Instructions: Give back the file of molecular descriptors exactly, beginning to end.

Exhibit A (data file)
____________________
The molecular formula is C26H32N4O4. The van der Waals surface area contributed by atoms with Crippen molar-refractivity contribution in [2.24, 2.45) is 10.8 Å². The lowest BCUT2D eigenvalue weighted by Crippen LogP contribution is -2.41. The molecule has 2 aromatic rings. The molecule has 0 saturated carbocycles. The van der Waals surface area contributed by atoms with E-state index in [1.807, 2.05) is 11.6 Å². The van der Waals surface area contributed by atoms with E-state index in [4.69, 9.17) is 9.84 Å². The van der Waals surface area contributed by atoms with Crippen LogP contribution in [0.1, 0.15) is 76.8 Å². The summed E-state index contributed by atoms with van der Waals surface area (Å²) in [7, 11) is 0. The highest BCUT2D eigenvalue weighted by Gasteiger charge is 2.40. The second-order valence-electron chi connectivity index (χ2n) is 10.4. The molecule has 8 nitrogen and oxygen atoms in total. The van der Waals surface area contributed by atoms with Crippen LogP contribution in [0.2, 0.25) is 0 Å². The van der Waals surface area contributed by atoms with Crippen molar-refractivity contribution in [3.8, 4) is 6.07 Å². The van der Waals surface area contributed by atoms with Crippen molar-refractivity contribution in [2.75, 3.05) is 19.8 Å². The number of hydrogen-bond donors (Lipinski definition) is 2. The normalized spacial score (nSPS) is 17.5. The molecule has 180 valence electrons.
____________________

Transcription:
The molecular formula is C26H32N4O4. The van der Waals surface area contributed by atoms with Crippen molar-refractivity contribution in [2.24, 2.45) is 10.8 Å². The lowest BCUT2D eigenvalue weighted by Crippen LogP contribution is -2.41. The molecule has 2 aromatic rings. The molecule has 0 saturated carbocycles. The van der Waals surface area contributed by atoms with E-state index in [1.807, 2.05) is 11.6 Å². The van der Waals surface area contributed by atoms with E-state index in [4.69, 9.17) is 9.84 Å². The van der Waals surface area contributed by atoms with Crippen LogP contribution in [0.1, 0.15) is 76.8 Å². The summed E-state index contributed by atoms with van der Waals surface area (Å²) in [7, 11) is 0. The highest BCUT2D eigenvalue weighted by Gasteiger charge is 2.40. The second-order valence-electron chi connectivity index (χ2n) is 10.4. The molecule has 8 nitrogen and oxygen atoms in total. The van der Waals surface area contributed by atoms with Crippen LogP contribution in [0.2, 0.25) is 0 Å². The van der Waals surface area contributed by atoms with Crippen molar-refractivity contribution in [3.8, 4) is 6.07 Å². The van der Waals surface area contributed by atoms with Crippen molar-refractivity contribution in [2.75, 3.05) is 19.8 Å². The number of hydrogen-bond donors (Lipinski definition) is 2. The normalized spacial score (nSPS) is 17.5. The molecule has 180 valence electrons.